On 7 November 2014 the Government released the Insolvency Law Reform Bill.

The Bill comprises of a package of proposals aimed at amending and streamlining the Bankruptcy Act 1966 and the Corporations Act 2001. It also contains proposals to reform how liquidators are registered and regulated.

Requirements to become a liquidator

Of particular interest to practitioners are the changes to the way new liquidators will become registered.

New liquidators will need to pass an exam and must also satisfy minimum education requirements, namely a 3 year commerce related degree and completion of formal tertiary studies specific to insolvency administration.

If these requirements are met, an individual may apply to ASIC to be registered as a liquidator. ASIC will refer the application to a committee who will consider the applicant’s qualifications, conduct and fitness, and whether the applicant will take out appropriate insurance.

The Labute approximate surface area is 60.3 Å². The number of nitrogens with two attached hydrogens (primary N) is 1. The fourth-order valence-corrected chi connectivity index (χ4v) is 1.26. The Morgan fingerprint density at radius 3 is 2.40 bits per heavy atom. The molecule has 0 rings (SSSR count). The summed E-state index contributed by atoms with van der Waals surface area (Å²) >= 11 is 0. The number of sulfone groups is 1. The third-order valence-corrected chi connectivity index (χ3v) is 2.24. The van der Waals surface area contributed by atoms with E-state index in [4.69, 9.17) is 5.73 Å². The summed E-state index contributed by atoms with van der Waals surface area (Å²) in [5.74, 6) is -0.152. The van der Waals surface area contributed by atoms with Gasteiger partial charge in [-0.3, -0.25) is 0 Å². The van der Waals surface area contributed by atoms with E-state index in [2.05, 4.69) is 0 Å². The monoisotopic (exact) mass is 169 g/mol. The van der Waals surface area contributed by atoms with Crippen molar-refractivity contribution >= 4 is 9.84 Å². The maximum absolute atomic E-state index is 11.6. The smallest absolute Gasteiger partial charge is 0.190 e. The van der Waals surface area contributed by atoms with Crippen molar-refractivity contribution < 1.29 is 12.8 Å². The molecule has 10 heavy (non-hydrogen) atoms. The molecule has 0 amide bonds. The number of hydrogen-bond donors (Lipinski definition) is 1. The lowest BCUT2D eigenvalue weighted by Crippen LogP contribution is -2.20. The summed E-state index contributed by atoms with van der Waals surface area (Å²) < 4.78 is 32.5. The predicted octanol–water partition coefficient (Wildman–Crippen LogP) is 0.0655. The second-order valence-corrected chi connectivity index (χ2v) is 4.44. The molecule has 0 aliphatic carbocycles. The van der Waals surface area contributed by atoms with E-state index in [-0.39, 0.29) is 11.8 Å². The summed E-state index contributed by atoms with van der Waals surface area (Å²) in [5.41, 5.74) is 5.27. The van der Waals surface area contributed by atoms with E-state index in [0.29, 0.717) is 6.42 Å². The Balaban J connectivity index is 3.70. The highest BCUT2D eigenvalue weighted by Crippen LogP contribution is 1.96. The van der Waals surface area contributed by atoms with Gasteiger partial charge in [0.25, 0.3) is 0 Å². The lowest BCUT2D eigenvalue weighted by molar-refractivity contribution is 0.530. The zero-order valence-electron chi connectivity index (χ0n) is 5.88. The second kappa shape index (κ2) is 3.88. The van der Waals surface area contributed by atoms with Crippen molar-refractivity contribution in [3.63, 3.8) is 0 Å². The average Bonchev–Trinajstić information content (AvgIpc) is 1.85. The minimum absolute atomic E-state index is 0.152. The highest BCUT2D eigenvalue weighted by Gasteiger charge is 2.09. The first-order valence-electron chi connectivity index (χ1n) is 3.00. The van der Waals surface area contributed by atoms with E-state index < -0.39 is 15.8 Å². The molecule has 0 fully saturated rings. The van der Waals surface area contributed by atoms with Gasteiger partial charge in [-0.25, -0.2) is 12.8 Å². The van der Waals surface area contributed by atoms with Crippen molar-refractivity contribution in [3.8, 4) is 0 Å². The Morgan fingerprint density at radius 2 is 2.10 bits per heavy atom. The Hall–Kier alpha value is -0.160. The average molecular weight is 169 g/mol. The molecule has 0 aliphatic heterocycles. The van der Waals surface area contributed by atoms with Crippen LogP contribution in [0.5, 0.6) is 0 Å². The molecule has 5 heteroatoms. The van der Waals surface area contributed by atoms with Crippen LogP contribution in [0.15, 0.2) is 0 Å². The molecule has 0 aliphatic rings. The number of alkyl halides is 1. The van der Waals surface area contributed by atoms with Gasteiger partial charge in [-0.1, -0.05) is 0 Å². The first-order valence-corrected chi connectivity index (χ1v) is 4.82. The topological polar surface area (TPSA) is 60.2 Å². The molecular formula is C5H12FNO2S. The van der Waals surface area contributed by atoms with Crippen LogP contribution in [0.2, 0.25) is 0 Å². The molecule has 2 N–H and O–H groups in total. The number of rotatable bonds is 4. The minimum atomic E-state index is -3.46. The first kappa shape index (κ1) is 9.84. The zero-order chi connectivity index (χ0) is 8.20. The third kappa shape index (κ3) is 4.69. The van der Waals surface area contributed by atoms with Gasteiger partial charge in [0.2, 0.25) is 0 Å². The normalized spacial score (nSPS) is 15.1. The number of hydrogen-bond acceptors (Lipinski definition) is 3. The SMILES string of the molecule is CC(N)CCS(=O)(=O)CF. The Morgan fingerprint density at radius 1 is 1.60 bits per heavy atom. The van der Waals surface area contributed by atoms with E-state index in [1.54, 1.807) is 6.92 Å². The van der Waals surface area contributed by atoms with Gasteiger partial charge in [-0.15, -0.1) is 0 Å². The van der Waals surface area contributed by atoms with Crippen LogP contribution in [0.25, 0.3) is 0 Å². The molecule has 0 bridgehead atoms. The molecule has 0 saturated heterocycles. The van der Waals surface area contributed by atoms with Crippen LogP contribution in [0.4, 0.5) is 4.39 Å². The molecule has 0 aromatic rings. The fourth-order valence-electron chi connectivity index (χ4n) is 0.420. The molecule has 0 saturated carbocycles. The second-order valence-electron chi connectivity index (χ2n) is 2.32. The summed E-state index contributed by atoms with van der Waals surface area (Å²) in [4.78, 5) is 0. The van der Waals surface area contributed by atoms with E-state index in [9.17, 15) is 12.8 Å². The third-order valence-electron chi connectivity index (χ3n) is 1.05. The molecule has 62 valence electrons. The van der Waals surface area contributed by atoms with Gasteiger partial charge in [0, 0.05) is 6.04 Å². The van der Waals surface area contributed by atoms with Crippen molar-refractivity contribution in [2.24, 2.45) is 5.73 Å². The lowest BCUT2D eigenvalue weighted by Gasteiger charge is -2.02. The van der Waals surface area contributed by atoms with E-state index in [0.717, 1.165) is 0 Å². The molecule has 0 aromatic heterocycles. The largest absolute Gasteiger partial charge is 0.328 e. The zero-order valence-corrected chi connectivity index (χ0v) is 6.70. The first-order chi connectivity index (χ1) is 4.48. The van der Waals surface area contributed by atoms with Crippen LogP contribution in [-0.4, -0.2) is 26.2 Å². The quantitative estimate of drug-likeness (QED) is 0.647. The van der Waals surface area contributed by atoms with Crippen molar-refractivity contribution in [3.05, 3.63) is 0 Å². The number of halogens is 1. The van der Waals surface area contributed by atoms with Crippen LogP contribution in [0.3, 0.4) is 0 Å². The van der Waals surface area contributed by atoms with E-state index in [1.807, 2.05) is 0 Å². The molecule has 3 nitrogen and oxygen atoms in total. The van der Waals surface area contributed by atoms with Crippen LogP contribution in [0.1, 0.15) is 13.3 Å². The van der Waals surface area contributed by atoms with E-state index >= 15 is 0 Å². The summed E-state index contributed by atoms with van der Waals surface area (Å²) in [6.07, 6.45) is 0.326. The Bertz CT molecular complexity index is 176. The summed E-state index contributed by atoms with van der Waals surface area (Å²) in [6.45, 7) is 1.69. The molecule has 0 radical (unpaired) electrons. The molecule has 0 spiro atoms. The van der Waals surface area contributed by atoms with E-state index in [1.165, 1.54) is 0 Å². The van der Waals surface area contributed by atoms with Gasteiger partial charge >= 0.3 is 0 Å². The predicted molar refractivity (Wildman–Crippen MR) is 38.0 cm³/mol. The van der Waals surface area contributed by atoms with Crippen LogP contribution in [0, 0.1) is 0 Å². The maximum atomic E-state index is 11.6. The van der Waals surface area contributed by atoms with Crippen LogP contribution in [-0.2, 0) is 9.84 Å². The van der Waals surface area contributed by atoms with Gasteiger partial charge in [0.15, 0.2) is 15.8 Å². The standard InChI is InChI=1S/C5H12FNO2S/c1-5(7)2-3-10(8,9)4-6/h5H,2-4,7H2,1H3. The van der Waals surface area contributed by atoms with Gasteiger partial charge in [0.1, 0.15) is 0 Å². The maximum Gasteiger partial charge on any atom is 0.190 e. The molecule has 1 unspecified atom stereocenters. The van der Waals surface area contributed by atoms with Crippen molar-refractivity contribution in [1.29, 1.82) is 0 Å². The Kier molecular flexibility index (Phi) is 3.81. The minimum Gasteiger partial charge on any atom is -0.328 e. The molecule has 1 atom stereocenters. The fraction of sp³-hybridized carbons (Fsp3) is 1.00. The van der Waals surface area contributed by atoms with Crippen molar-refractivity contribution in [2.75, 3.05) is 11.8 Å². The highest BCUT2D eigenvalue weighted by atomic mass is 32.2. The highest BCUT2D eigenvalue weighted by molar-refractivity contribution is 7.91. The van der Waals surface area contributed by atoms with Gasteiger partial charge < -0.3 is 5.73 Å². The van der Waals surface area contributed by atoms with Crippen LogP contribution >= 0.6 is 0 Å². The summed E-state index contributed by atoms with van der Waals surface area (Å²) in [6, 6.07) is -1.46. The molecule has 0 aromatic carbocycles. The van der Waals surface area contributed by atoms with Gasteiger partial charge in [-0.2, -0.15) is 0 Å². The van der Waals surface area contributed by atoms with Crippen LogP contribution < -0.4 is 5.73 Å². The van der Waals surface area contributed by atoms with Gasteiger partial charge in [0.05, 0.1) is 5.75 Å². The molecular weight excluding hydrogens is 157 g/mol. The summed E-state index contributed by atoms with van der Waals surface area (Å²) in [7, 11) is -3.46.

The committee comprises of a three person panel, one of which will be a member of the industry body ARITA.

Registration may be subject to conditions, is for 3 years and may be renewed.

On-going Requirements

A registered liquidator must:

  • lodge an annual return with ASIC that includes proof that the liquidator has appropriate insurance; and  
  • give ASIC notice if the liquidator’s circumstances change or if certain other events happen (eg the liquidator becomes insolvent or is disqualified from managing a corporation).

Failure to take out professional indemnity insurance will exposure the practitioner to a fine.

Streamlining administrations

The Bill also contains proposals for the streamlining of the corporate administration and recovery process for creditors.

For example:

  • new 'special resolutions' enabling creditors to remove a poorly performing liquidator without court approval;  
  • obligations on administrators to notify the owner or lessor of the property’s location when electing not to exercise rights in relation to property;  
  • new obligation on administrators and directors to notify as many of the company’s creditors as soon as reasonably practicable after becoming aware of a breach or likely breach of a DOCA;  
  • new mechanism for putting 'proposals' (resolutions) to creditors without the need to convene creditor meetings.

Closing date for submissions on the proposed legislation is Friday, 19 December 2014.